Taylor Goodman discusses the effect reality TV has had on the media and television industry, and what keeps audiences glued to their screens.
So what is reality television? Annette Hill, author of Reality TV: Audiences and Popular Factual Television
defines it as being “located in broader territories, between information and entertainment, documentary and drama.
She continues, explaining that reality TV includes “non-professional actors, unscripted dialogue, hand-held cameras [and] seeing events unfold as they are happening in front of the camera.
Whether you’ve watched all 40 seasons of Survivor
, enjoy binge-watching Love Island
or are trying to keep up with the Kardashians, there is major variety in the type of programming that reality television has to offer.
This is just one of the reasons why viewers love
this content — but let’s really get into the thick of how reality TV affects the media and audiences alike.
How reality TV changed the television industry
Bozoma Saint John, chief marketing officer of Netflix, says, “Pop culture and entertainment can be dismissed as surface, but it's not. It's the language we all speak
, and it's the connection point between people all over the world.” And if anything is an amalgamation of pop culture and entertainment — it’s reality television
Television was once a luxury that only the wealthy could afford, but since the medium became commercialised in the 1950s
, it has cemented itself as a powerful and trusted source of information. As television grew in influence, audiences became hungrier for content.
The earliest iterations of reality TV — namely Candid Camera, the Miss America Pageant or An American Family
birthed many more titles that would change the way we watch television, and alter the media industry forever.
These days, you can’t channel surf or browse streaming platforms without being bombarded with reality TV shows. Not only does this television format dominate your viewing but it is a popular topic of discussion on social media, in gossip magazines as well as in online forums.
While we are on the topic of social media, it has propelled reality television into the stratosphere. Platforms like Twitter are filled with reactionary gifs and memes derived from this medium, as well as it is riddled with commentary from its users about said TV shows.
In many ways, reality television gives the audience a great deal of power. In some instances, they can directly influence the content of these programmes through voting on shows like American Idol
or Love Island
. Or they can even take control of the narrative purely through commentary on social media.
Take the reality dating show The Bachelor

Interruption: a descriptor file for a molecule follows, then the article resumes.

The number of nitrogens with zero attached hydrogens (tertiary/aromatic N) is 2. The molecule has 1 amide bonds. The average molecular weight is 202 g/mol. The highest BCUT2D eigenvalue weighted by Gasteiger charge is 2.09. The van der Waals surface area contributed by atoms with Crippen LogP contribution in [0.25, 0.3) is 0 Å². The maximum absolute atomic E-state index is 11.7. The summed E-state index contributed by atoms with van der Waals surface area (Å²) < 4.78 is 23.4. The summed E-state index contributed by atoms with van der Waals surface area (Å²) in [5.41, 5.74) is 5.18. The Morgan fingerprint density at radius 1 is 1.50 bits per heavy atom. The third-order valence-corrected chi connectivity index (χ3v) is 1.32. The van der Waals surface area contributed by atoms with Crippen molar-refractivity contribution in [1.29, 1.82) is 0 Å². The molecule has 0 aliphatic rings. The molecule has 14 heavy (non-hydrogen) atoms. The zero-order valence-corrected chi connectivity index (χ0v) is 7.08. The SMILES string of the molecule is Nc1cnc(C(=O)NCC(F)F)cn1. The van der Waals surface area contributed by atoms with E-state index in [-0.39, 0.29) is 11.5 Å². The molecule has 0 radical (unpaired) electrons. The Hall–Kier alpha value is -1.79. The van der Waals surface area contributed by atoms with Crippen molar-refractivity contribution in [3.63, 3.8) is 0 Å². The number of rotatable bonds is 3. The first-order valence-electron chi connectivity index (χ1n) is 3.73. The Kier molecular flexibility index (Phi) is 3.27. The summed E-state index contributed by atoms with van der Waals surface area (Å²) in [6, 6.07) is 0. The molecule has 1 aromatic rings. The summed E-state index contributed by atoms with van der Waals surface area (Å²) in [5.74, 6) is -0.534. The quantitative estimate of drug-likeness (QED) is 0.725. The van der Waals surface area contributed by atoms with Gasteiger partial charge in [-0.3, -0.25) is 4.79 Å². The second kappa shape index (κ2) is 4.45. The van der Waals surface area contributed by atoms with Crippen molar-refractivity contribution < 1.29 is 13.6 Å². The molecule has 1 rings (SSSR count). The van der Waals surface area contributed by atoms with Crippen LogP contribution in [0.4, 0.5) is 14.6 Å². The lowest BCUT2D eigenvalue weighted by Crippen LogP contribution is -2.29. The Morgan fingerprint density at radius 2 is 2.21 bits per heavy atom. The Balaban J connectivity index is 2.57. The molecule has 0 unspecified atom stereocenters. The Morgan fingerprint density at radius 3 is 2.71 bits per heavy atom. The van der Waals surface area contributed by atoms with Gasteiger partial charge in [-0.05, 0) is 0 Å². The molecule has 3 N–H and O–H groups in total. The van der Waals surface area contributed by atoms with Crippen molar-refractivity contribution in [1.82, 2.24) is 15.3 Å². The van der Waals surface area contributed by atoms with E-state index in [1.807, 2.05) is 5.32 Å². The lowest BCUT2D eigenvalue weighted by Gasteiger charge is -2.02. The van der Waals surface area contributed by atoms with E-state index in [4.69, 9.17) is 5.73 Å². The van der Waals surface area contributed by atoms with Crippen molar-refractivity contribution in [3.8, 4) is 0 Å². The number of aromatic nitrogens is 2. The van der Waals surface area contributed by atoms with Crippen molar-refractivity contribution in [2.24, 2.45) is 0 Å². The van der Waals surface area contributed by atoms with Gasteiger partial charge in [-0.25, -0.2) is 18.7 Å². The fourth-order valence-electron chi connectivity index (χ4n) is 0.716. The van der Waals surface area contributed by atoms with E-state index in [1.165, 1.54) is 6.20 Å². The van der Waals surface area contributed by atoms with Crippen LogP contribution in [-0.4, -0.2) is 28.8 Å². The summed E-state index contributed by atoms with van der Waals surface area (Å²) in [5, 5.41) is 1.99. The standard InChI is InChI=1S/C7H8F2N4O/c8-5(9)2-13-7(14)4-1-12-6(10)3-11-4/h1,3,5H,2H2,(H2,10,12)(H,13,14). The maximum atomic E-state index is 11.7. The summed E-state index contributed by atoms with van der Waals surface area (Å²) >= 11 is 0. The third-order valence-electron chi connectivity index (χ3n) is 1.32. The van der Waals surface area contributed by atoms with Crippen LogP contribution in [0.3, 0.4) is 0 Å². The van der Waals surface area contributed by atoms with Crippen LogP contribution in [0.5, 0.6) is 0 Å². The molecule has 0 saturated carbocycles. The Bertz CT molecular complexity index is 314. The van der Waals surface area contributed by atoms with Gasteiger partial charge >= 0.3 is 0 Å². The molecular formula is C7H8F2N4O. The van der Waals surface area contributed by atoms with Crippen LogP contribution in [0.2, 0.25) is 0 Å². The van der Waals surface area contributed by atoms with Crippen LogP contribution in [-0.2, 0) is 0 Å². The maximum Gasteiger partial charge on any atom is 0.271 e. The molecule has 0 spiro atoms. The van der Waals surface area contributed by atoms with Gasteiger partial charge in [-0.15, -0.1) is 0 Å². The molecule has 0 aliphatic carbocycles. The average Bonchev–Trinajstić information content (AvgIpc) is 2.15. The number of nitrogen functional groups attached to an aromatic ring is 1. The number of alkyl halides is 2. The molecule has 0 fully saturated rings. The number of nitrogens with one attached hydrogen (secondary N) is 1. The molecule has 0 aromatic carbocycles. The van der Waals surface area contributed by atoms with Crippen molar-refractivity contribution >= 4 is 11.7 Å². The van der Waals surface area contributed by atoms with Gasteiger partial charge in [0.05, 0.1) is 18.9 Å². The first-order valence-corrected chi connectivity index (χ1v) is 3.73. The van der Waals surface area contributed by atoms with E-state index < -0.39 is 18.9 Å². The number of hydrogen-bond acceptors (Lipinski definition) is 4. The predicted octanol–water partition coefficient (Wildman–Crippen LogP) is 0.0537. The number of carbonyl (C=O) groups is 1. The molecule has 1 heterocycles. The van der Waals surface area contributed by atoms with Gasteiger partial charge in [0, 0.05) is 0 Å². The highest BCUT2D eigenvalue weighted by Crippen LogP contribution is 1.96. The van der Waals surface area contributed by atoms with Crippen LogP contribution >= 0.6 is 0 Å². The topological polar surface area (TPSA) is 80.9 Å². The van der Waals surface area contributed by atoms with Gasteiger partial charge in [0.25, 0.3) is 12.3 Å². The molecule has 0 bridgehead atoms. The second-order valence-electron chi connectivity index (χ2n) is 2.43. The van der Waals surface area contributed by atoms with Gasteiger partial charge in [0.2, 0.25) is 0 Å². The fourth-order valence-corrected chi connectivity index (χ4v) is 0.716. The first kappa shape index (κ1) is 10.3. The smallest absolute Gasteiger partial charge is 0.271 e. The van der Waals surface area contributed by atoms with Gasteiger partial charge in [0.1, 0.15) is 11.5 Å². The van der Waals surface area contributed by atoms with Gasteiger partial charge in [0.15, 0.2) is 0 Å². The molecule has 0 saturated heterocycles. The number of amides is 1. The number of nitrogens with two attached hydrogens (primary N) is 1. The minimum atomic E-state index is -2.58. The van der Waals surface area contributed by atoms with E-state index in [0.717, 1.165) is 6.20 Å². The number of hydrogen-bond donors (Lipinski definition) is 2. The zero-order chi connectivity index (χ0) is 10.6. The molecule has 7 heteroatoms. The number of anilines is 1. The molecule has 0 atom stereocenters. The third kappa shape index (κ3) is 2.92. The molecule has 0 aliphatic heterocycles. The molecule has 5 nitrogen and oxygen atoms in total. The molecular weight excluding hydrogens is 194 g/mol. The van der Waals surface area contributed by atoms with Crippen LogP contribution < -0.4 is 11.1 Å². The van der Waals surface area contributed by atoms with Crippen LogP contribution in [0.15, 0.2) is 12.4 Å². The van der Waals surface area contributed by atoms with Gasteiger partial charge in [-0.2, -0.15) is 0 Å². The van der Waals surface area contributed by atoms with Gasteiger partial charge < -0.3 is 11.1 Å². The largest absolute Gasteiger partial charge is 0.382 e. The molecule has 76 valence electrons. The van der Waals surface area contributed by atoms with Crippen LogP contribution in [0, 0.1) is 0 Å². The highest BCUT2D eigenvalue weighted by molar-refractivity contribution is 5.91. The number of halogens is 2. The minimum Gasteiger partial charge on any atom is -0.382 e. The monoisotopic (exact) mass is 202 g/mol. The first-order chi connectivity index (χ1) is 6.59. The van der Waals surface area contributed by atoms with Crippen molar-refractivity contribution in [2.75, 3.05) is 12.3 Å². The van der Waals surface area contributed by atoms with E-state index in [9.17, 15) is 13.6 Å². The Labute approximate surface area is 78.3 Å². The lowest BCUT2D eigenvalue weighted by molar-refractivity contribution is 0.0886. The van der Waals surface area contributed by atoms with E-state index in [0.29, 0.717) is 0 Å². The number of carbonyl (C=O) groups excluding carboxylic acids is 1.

for instance. Here, the audience does not have a direct influence on the show but through the online community that is ‘Bachelor Nation’, which can sway the show's outcome.
An example of this is during the 24th
season of the show when contestant Victoria Fuller was ousted by members of Bachelor Nation for modeling for a ‘white lives matter’ brand prior to being on the show.
Previously, Fuller had won a challenge where she was to appear on the cover of Cosmopolitan
but after the news of her controversial past came to light, her cover was pulled.
This is one of many examples where audiences can directly influence the content of reality TV purely through the power of social media.
So if you’re wondering how exactly this medium shifted the media landscape, the answer is simple: reality television monopolises the media
From a media standpoint it is important to note that reality TV is significantly cheaper to produce than scripted television. E! Online states that “a 30-minute episode of reality TV costs approximately $100 000 to $500 000 to produce.
” This pales in comparison to the millions it takes to produce scripted TV.
It is clear that reality television is majorly popular, both with broadcasters and audiences worldwide. But why
do we, as a society, love reality programming so much?
The psychology behind why audiences love reality television
The allure of reality television is fascinating to dissect; it’s real people doing real things, and this is relatable to the audience.
Although the true authenticity of reality TV is often a topic of debate — this is what attracts viewers to the medium. Annette Hill offered insight into this stating that reality TV offers “... viewers a true and unmanipulated window onto the lives and characters of real people.
Another point of attraction for viewers is the inspirational aspect. When watching programmes like The X Factor
, viewers see average people rise to stardom, and this seems attainable to them, leaving many wondering, ‘if they can do it, why can’t I
More often than not, the viewer in question does
have a chance to join a reality show, if they so please. And this could quickly catapult them to fame, especially with the power of social media.
From Pawn Stars
to Jersey Shore
— and everything in between — another appealing attribute of reality TV is its broad range of programming.
Consumers love this variety because it gives them options to choose from according to whatever mood they’re in. Additionally, because of this diversity in programming, reality TV is inclusive. There really is something for everyone
Lastly, reality television is unadulterated, unfiltered entertainment. This has a major pull factor with audiences, with 28% of US adults stating that their primary reason for enjoying the genre is because they liked the drama.
’ What is your favourite reality TV show? Be sure to let us know in the comments section below.
*Image courtesy of Vecteezy